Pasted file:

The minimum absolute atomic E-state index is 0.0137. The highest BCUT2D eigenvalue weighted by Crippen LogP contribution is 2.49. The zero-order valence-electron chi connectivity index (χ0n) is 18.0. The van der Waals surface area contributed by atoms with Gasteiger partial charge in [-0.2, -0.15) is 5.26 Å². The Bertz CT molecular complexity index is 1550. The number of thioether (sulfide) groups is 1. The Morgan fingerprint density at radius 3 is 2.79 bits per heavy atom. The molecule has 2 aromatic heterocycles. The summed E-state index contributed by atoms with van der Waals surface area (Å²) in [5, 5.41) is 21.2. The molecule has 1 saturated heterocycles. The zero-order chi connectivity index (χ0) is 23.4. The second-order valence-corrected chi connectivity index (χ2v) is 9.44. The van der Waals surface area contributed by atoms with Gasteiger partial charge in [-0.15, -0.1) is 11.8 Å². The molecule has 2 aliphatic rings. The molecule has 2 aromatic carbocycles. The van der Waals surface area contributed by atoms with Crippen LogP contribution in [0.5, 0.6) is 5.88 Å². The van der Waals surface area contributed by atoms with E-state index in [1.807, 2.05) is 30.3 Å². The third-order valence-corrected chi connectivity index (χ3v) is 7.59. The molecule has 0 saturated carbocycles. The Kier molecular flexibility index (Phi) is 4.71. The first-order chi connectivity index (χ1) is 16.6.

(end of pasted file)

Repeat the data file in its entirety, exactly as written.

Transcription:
The minimum absolute atomic E-state index is 0.0137. The highest BCUT2D eigenvalue weighted by Crippen LogP contribution is 2.49. The zero-order valence-electron chi connectivity index (χ0n) is 18.0. The van der Waals surface area contributed by atoms with Gasteiger partial charge in [-0.2, -0.15) is 5.26 Å². The Bertz CT molecular complexity index is 1550. The number of thioether (sulfide) groups is 1. The Morgan fingerprint density at radius 3 is 2.79 bits per heavy atom. The molecule has 2 aromatic heterocycles. The summed E-state index contributed by atoms with van der Waals surface area (Å²) in [5, 5.41) is 21.2. The molecule has 1 saturated heterocycles. The zero-order chi connectivity index (χ0) is 23.4. The second-order valence-corrected chi connectivity index (χ2v) is 9.44. The van der Waals surface area contributed by atoms with Gasteiger partial charge in [-0.15, -0.1) is 11.8 Å². The molecule has 2 aliphatic rings. The molecule has 2 aromatic carbocycles. The van der Waals surface area contributed by atoms with Crippen LogP contribution in [0.5, 0.6) is 5.88 Å². The van der Waals surface area contributed by atoms with E-state index in [1.807, 2.05) is 30.3 Å². The third-order valence-corrected chi connectivity index (χ3v) is 7.59. The molecule has 0 saturated carbocycles. The Kier molecular flexibility index (Phi) is 4.71. The first-order chi connectivity index (χ1) is 16.6.